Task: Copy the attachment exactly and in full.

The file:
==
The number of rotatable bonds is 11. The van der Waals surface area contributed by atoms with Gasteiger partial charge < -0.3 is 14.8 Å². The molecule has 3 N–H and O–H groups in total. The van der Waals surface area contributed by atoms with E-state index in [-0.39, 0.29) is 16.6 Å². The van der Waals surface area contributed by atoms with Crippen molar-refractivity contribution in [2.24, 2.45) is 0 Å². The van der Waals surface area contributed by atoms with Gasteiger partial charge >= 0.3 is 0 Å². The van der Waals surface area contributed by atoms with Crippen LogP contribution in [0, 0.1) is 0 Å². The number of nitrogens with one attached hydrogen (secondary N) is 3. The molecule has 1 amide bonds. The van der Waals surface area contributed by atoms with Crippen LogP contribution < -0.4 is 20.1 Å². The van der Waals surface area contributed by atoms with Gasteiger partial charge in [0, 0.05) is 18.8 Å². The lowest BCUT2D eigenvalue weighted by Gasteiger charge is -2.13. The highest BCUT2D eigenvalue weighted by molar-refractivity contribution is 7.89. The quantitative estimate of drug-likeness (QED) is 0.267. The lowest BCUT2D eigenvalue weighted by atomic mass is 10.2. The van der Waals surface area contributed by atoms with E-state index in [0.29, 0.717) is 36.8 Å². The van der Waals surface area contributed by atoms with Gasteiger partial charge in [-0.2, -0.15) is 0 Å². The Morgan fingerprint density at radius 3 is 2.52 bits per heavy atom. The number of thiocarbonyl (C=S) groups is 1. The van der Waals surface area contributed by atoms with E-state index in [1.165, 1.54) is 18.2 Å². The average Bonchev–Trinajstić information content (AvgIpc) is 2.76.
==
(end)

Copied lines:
The number of rotatable bonds is 11. The van der Waals surface area contributed by atoms with Gasteiger partial charge < -0.3 is 14.8 Å². The molecule has 3 N–H and O–H groups in total. The van der Waals surface area contributed by atoms with E-state index in [-0.39, 0.29) is 16.6 Å². The van der Waals surface area contributed by atoms with Crippen molar-refractivity contribution in [2.24, 2.45) is 0 Å². The van der Waals surface area contributed by atoms with Gasteiger partial charge >= 0.3 is 0 Å². The van der Waals surface area contributed by atoms with Crippen LogP contribution in [0, 0.1) is 0 Å². The number of nitrogens with one attached hydrogen (secondary N) is 3. The molecule has 1 amide bonds. The van der Waals surface area contributed by atoms with Crippen LogP contribution < -0.4 is 20.1 Å². The van der Waals surface area contributed by atoms with Gasteiger partial charge in [0, 0.05) is 18.8 Å². The lowest BCUT2D eigenvalue weighted by Gasteiger charge is -2.13. The highest BCUT2D eigenvalue weighted by molar-refractivity contribution is 7.89. The quantitative estimate of drug-likeness (QED) is 0.267. The lowest BCUT2D eigenvalue weighted by atomic mass is 10.2. The van der Waals surface area contributed by atoms with E-state index in [0.29, 0.717) is 36.8 Å². The van der Waals surface area contributed by atoms with Gasteiger partial charge in [-0.2, -0.15) is 0 Å². The Morgan fingerprint density at radius 3 is 2.52 bits per heavy atom. The number of thiocarbonyl (C=S) groups is 1. The van der Waals surface area contributed by atoms with E-state index in [1.165, 1.54) is 18.2 Å². The average Bonchev–Trinajstić information content (AvgIpc) is 2.76.